Wednesday, September 1, 2010

Besides the egg recall...

The start of the new academic year dawns a new light on health and wellness. Rice University is continuing with the mission of reducing salt, sugar, and saturated fat (3S's) which was started mid-term in the Spring of 2010. An interesting note about this exercise was that we did not inform the students, we just did it; with great success I might add.

What's new? The freshmen... I am always curious to see the reactions and comments of new freshmen each year, but specifically with the enhanced menu's and healthful options. This has become doubly important for me as my little girl just started public school and the menu's their are adequate at best. Pepperoni pizza, chicken nuggets, mac & cheese; you get the point... The aha moment was when I realized that we are providing home-style meals that do not reflect the primary school's menu's that most of our new student were used to.

The reactions have been positive and our goal is to educate or re-educate (if necessary) student dietary habits. We hope that the primary schools will help us in this endeavor so that we do not receive to much of the "damaged goods", but I fear this will be a long road of change. It can be done though. At least we have 3-4 years with these students to help them.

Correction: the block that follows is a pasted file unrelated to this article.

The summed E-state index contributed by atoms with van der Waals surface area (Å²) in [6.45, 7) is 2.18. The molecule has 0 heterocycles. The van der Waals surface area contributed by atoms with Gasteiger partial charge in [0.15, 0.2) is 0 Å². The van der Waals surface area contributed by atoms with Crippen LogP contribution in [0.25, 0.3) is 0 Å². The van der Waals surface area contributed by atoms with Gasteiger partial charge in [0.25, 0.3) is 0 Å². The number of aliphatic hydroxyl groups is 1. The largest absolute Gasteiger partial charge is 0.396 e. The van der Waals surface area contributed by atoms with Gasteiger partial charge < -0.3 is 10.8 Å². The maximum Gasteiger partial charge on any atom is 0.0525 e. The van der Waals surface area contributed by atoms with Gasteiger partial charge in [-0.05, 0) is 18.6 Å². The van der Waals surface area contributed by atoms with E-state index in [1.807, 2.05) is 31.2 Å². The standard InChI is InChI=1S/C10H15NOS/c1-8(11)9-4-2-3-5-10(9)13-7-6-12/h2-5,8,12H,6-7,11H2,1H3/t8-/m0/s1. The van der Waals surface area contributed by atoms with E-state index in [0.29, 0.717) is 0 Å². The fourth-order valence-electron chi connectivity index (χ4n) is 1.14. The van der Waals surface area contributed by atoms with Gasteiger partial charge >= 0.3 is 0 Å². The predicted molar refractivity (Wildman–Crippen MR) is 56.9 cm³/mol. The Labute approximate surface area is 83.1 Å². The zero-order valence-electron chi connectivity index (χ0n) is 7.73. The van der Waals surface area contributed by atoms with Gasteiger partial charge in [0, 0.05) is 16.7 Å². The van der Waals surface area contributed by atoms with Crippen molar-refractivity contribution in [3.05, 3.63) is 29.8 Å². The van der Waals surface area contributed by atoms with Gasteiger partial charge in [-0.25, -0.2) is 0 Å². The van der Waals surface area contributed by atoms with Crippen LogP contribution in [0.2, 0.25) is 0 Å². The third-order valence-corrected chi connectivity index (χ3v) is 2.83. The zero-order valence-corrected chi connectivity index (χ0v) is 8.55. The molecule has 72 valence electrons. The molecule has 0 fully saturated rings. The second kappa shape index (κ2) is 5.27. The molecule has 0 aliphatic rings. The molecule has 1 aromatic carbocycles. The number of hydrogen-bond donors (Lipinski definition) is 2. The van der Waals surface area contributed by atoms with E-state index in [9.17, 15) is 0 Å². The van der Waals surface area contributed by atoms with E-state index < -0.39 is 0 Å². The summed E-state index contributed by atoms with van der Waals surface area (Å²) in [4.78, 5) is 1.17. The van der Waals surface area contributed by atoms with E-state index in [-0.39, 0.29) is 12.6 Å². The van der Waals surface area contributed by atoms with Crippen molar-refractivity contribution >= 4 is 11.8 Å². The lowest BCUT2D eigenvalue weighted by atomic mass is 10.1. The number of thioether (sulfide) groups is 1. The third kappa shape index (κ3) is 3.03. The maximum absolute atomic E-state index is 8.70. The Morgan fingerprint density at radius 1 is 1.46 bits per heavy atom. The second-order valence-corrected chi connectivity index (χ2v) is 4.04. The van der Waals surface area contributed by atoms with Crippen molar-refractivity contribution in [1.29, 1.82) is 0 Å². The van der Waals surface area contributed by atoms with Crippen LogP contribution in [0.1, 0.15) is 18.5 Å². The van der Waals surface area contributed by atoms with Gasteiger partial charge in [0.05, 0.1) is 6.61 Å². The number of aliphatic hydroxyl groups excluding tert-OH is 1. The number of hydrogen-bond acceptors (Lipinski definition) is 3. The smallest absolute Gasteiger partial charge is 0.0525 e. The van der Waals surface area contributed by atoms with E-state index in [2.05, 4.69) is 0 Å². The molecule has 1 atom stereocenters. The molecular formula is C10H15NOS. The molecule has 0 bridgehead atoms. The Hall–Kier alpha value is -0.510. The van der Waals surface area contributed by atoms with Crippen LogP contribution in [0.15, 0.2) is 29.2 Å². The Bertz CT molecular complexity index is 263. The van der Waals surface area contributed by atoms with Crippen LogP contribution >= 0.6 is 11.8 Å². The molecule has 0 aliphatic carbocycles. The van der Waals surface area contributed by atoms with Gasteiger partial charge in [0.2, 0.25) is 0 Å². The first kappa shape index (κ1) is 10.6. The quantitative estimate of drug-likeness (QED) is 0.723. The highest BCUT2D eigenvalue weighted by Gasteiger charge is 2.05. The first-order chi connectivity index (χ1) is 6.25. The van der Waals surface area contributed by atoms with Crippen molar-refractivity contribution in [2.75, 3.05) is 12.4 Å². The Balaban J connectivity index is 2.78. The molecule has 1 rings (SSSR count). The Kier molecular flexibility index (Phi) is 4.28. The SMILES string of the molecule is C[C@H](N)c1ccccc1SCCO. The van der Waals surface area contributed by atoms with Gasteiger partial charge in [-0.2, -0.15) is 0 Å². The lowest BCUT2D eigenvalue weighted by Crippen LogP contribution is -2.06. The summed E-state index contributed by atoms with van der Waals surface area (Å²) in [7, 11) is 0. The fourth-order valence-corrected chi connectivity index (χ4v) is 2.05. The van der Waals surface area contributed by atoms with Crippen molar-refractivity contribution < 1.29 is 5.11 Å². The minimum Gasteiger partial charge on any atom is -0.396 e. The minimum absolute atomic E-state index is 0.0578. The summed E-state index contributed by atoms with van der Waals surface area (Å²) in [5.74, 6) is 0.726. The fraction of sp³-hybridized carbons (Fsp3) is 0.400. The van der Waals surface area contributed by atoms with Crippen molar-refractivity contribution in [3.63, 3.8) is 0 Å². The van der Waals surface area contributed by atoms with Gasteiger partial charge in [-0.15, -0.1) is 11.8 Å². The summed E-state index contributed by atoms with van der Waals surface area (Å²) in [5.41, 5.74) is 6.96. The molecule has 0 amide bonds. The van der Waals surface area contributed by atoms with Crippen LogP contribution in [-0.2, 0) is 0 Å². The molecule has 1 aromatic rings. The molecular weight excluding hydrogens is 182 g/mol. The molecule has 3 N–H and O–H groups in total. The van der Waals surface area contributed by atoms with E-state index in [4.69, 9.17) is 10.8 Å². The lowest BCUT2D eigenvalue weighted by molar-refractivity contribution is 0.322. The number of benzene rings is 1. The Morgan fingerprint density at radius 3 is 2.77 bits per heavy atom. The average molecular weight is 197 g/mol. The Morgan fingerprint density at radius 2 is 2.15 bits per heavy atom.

Around Rice:
The Baker kitchen has opened and we are eagerly awaiting the commissioning of the East Servery in January, 2011. We have published a food miles map that shows the sources of our products which I think will be a tremendous benefit towards student education and for Dining Services. We are still working on our farm project and other farm to market programs.

Have a healthy year and get involved,

1 comment:

  1. I think it's a great idea to reduce the "three S's" from university dining options. As a college student, I know it's always convenient to stop and grab something to eat on campus in between classes, but it's not always healthy. On my campus, there are some healthy options such as sandwiches and sushi, but there are more options like fried chicken, Chinese food and cheeseburgers that aren't so healthy. (Of course the less healthy options always seem the most appetizing!) If universities and schools in general (including high schools and middle schools) offered healthier options within all the food they serve, students' decisions to eat better would become a lot easier. Hopefully more universities will follow Rice's example!